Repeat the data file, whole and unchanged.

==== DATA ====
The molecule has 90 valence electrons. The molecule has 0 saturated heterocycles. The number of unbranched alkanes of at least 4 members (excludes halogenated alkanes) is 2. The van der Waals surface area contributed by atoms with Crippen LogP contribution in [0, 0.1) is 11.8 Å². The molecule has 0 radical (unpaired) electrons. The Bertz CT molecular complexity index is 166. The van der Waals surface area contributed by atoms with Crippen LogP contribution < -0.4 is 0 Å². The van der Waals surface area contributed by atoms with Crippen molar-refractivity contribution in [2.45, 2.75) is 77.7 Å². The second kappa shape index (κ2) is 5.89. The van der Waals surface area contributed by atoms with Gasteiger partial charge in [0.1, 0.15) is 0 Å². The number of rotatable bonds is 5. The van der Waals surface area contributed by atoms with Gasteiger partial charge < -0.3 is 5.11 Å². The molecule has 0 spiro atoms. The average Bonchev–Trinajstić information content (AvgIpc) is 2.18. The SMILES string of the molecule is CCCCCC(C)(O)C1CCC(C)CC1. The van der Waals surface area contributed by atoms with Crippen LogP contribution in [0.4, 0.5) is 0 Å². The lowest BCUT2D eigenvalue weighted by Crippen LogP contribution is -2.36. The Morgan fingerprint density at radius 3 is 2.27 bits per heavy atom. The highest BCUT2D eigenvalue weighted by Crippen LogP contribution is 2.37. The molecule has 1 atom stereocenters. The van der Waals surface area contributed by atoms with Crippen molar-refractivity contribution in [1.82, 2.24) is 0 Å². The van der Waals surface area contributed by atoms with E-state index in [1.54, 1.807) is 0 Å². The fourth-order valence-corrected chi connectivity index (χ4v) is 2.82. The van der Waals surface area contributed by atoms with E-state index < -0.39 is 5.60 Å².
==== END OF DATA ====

The molecule has 90 valence electrons. The molecule has 0 saturated heterocycles. The number of unbranched alkanes of at least 4 members (excludes halogenated alkanes) is 2. The van der Waals surface area contributed by atoms with Crippen LogP contribution in [0, 0.1) is 11.8 Å². The molecule has 0 radical (unpaired) electrons. The Bertz CT molecular complexity index is 166. The van der Waals surface area contributed by atoms with Crippen LogP contribution < -0.4 is 0 Å². The van der Waals surface area contributed by atoms with Crippen molar-refractivity contribution in [2.45, 2.75) is 77.7 Å². The second kappa shape index (κ2) is 5.89. The van der Waals surface area contributed by atoms with Gasteiger partial charge in [0.1, 0.15) is 0 Å². The number of rotatable bonds is 5. The van der Waals surface area contributed by atoms with Gasteiger partial charge < -0.3 is 5.11 Å². The molecule has 0 spiro atoms. The average Bonchev–Trinajstić information content (AvgIpc) is 2.18. The SMILES string of the molecule is CCCCCC(C)(O)C1CCC(C)CC1. The van der Waals surface area contributed by atoms with Crippen LogP contribution in [0.4, 0.5) is 0 Å². The lowest BCUT2D eigenvalue weighted by Crippen LogP contribution is -2.36. The Morgan fingerprint density at radius 3 is 2.27 bits per heavy atom. The highest BCUT2D eigenvalue weighted by Crippen LogP contribution is 2.37. The molecule has 1 atom stereocenters. The van der Waals surface area contributed by atoms with Crippen molar-refractivity contribution in [1.82, 2.24) is 0 Å². The van der Waals surface area contributed by atoms with E-state index in [1.54, 1.807) is 0 Å². The fourth-order valence-corrected chi connectivity index (χ4v) is 2.82. The van der Waals surface area contributed by atoms with E-state index < -0.39 is 5.60 Å².